9/27/19 - Maybe I'm Blue!
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Sometimes I think I am under a lot of pressure, and then I realize that it’s nothing compared to what my kid’s purple crayon is going through right now.
Hi! This is Coach Sarah, and this is the Morning Mantra!
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Hi, my name is Sarah Axelrod. I'm a run coach and a lover of poetry, and a person who cares about your well-being. You don't have to be an athlete to be #coachedandloved, and if you need an anchor to hold onto as you move through a tough situation, you've come to the right place.
Today's mantra is: "Maybe I’m blue!"
If you’re a parent of an early reader, you may be familiar with the story The Day The Crayons Quit. It's by Drew Daywalt and Oliver Jeffers, and I have to give it credit for getting my previously reticent daughter VERY interested in using crayons to give shape to the things in her imagination. The crayons in the book reflect on what it means to live in the various stages of crayon-being. The favorite color who gets used to color everything until it’s too stubby to see over the rim of the box. The seldom-used color who suspects gender-based discrimination. The poor color who somehow lost its paper wrapping and is now too embarrassed to come out. The colors who fight over who gets to depict the sun. It’s charming and cute and we actually have two copies of it now, which my daughter does not consider too many.
I am mostly grateful to this book, however, for spurring her to pick up another book featuring a crayon as its protagonist. It’s called Red - A Crayon’s Story, by Michael Hall. It features a crayon who appears to be red but somehow can only draw in blue. His fellows range from indulgent (“give him time, he’ll catch on”) to demeaning (“He’s lazy - he’s got to press harder - really apply himself!”). He tries so hard. He wants so badly to be red - he knows everyone sees him as red and expects him to perform red. He picks red subject after red subject: fire engines, strawberries, ants, and on and on. Nothing seems to work. And just when he’s starting to buy into the notion that he’s truly broken, someone comes along and asks him to draw a blue ocean for her boat. “I can’t,” he says, “I’m red.” “Will you try?” And he does. He does it perfectly. And it’s easy. And once he understands just how much there is that he CAN do as a blue crayon, there is no stopping him.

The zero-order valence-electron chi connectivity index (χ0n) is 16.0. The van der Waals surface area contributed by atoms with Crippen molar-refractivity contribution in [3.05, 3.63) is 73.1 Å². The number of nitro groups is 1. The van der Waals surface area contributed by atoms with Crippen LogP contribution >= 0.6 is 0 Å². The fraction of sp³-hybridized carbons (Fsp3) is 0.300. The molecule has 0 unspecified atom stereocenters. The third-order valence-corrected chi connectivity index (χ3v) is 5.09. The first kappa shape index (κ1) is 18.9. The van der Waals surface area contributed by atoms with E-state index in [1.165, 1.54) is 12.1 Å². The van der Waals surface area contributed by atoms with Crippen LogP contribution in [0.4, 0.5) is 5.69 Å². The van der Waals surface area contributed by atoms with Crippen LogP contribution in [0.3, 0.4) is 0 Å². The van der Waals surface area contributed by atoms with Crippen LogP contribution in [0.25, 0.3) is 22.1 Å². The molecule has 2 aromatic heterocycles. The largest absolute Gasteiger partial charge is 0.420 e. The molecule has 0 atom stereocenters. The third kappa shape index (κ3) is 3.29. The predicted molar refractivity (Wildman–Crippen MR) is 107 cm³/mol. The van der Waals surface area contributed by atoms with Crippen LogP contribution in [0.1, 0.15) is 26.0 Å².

I was a double major in college - Italian and Political Science. Political Science was the major I declared early, as a freshman, because I loved the classes but also because it felt legitimate. And, it was hard. I struggled to do well in those classes, which made them even more alluring to me. They were a way to show that I could do hard things. Italian, though - I loved Italian. I could put it on like a pair of warm slippers and nestle into it comfortably. It came easily to me - too easily for me to consider it a legitimate pursuit. When it came time to commit to a thesis project for my senior year, the political science thesis felt Huge, Daunting, and completely Unattainable...and therefore I felt it was the only way. I mean of course I loved Italian, and of course I could write a thesis in Italian, but since when was it impressive to do something that felt natural already? It was my boyfriend - who is now my husband - who really held up the mirror when I declared my intention to write the poli-sci thesis. I sure wasn’t making it sound like I wanted to do it - and if I loved Italian so much, why not write the Italian thesis? Why not take the post-graduate internship in Italy that was basically being thrown at me, why not say yes to the boyfriend who wanted me to take it so he could come with me? Come draw this blue ocean, he said. We can sail away together. And I did, and we did. It wasn’t easy, but it felt good, like nothing else ever had.
In the last few years of teaching college students, I looked at them and remembered with great intensity and emotion how hard I had tried to be red when I was really blue all along. How exhausting and confining it felt to doubt myself all the time. I both envied them - they were so young, they could do anything! - and wished I could tell them (and make them believe) that they had more choices than they thought they did. So many of them felt constrained by the confines of red, already, according to the expectations of their parents, professors, peers, and the world. So many of them were afraid to pursue what felt good at the expense of what seemed right, and for all of them I hoped that maybe they would remain open to the possibility that they had been blue all along.
What I want to do with this mantra is empower you to keep that openness inside you. Whether you are red or blue or peach or chartreuse is not for me to say; only you know what color - or colors - you contain. But when you are trying really hard to be red and all that comes out is blue...that’s something to pay attention to. And if anyone tells you that the problem is you, that you’re not applying yourself enough, not pressing hard enough, I promise you they are looking at it incorrectly. Smile beatifically - I love a good beatific smile - and say to them in your best new-age-crystal voice, “maybe I’m blue.” Because if you focus on what you CAN do, you never know where you might sail off to.
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